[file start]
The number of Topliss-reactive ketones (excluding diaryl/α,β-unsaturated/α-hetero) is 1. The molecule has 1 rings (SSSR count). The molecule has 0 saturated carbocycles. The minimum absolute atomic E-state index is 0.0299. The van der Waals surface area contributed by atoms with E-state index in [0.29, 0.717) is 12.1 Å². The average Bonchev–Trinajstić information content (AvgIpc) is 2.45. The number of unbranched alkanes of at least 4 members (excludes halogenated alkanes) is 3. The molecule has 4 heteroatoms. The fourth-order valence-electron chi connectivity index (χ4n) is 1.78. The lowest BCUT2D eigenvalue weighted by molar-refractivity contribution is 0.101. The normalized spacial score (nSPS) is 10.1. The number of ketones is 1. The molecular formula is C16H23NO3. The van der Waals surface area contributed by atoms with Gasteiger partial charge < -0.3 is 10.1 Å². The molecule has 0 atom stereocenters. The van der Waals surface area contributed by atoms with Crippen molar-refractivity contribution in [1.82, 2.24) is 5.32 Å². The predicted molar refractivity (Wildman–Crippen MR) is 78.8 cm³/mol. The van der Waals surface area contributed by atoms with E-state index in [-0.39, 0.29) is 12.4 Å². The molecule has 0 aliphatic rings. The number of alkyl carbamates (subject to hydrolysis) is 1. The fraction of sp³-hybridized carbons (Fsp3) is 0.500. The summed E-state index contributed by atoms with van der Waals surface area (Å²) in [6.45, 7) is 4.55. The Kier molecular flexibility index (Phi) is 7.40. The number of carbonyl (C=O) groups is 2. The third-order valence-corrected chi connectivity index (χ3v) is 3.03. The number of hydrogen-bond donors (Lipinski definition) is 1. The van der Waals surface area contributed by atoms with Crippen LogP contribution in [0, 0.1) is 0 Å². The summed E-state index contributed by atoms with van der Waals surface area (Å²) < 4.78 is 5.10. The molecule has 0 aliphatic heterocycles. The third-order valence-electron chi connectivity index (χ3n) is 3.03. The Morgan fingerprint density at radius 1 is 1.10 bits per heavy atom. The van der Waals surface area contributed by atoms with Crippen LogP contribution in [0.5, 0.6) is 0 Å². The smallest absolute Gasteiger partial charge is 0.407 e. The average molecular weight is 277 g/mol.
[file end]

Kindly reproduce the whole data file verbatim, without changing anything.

The number of Topliss-reactive ketones (excluding diaryl/α,β-unsaturated/α-hetero) is 1. The molecule has 1 rings (SSSR count). The molecule has 0 saturated carbocycles. The minimum absolute atomic E-state index is 0.0299. The van der Waals surface area contributed by atoms with E-state index in [0.29, 0.717) is 12.1 Å². The average Bonchev–Trinajstić information content (AvgIpc) is 2.45. The number of unbranched alkanes of at least 4 members (excludes halogenated alkanes) is 3. The molecule has 4 heteroatoms. The fourth-order valence-electron chi connectivity index (χ4n) is 1.78. The lowest BCUT2D eigenvalue weighted by molar-refractivity contribution is 0.101. The normalized spacial score (nSPS) is 10.1. The number of ketones is 1. The molecular formula is C16H23NO3. The van der Waals surface area contributed by atoms with Gasteiger partial charge < -0.3 is 10.1 Å². The molecule has 0 atom stereocenters. The van der Waals surface area contributed by atoms with Crippen molar-refractivity contribution in [1.82, 2.24) is 5.32 Å². The predicted molar refractivity (Wildman–Crippen MR) is 78.8 cm³/mol. The van der Waals surface area contributed by atoms with E-state index in [-0.39, 0.29) is 12.4 Å². The molecule has 0 aliphatic rings. The number of alkyl carbamates (subject to hydrolysis) is 1. The fraction of sp³-hybridized carbons (Fsp3) is 0.500. The summed E-state index contributed by atoms with van der Waals surface area (Å²) in [6.45, 7) is 4.55. The Kier molecular flexibility index (Phi) is 7.40. The number of carbonyl (C=O) groups is 2. The third-order valence-corrected chi connectivity index (χ3v) is 3.03. The number of hydrogen-bond donors (Lipinski definition) is 1. The van der Waals surface area contributed by atoms with Crippen LogP contribution in [0, 0.1) is 0 Å². The summed E-state index contributed by atoms with van der Waals surface area (Å²) < 4.78 is 5.10. The molecule has 0 aliphatic heterocycles. The third-order valence-electron chi connectivity index (χ3n) is 3.03. The Morgan fingerprint density at radius 1 is 1.10 bits per heavy atom. The van der Waals surface area contributed by atoms with Crippen LogP contribution in [0.5, 0.6) is 0 Å². The smallest absolute Gasteiger partial charge is 0.407 e. The average molecular weight is 277 g/mol.